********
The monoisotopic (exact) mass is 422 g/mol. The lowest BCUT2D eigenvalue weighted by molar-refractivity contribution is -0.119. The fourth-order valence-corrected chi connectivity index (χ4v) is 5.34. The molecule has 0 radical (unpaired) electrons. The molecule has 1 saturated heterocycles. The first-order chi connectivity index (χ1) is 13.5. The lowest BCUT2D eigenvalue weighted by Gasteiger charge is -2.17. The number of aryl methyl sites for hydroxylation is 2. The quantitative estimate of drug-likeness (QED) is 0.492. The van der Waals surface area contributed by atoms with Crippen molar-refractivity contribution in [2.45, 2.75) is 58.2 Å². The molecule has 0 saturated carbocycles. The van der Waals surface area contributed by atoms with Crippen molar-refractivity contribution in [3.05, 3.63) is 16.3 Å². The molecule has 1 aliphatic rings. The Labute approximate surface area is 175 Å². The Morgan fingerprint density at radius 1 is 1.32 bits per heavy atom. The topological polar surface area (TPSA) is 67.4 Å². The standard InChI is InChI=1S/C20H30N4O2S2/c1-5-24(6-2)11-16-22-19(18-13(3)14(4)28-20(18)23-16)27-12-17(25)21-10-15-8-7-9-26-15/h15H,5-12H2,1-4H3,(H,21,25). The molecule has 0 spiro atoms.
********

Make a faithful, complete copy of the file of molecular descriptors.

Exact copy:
The monoisotopic (exact) mass is 422 g/mol. The lowest BCUT2D eigenvalue weighted by molar-refractivity contribution is -0.119. The fourth-order valence-corrected chi connectivity index (χ4v) is 5.34. The molecule has 0 radical (unpaired) electrons. The molecule has 1 saturated heterocycles. The first-order chi connectivity index (χ1) is 13.5. The lowest BCUT2D eigenvalue weighted by Gasteiger charge is -2.17. The number of aryl methyl sites for hydroxylation is 2. The quantitative estimate of drug-likeness (QED) is 0.492. The van der Waals surface area contributed by atoms with Crippen molar-refractivity contribution in [2.45, 2.75) is 58.2 Å². The molecule has 0 saturated carbocycles. The van der Waals surface area contributed by atoms with Crippen molar-refractivity contribution in [3.05, 3.63) is 16.3 Å². The molecule has 1 aliphatic rings. The Labute approximate surface area is 175 Å². The Morgan fingerprint density at radius 1 is 1.32 bits per heavy atom. The topological polar surface area (TPSA) is 67.4 Å². The standard InChI is InChI=1S/C20H30N4O2S2/c1-5-24(6-2)11-16-22-19(18-13(3)14(4)28-20(18)23-16)27-12-17(25)21-10-15-8-7-9-26-15/h15H,5-12H2,1-4H3,(H,21,25). The molecule has 0 spiro atoms.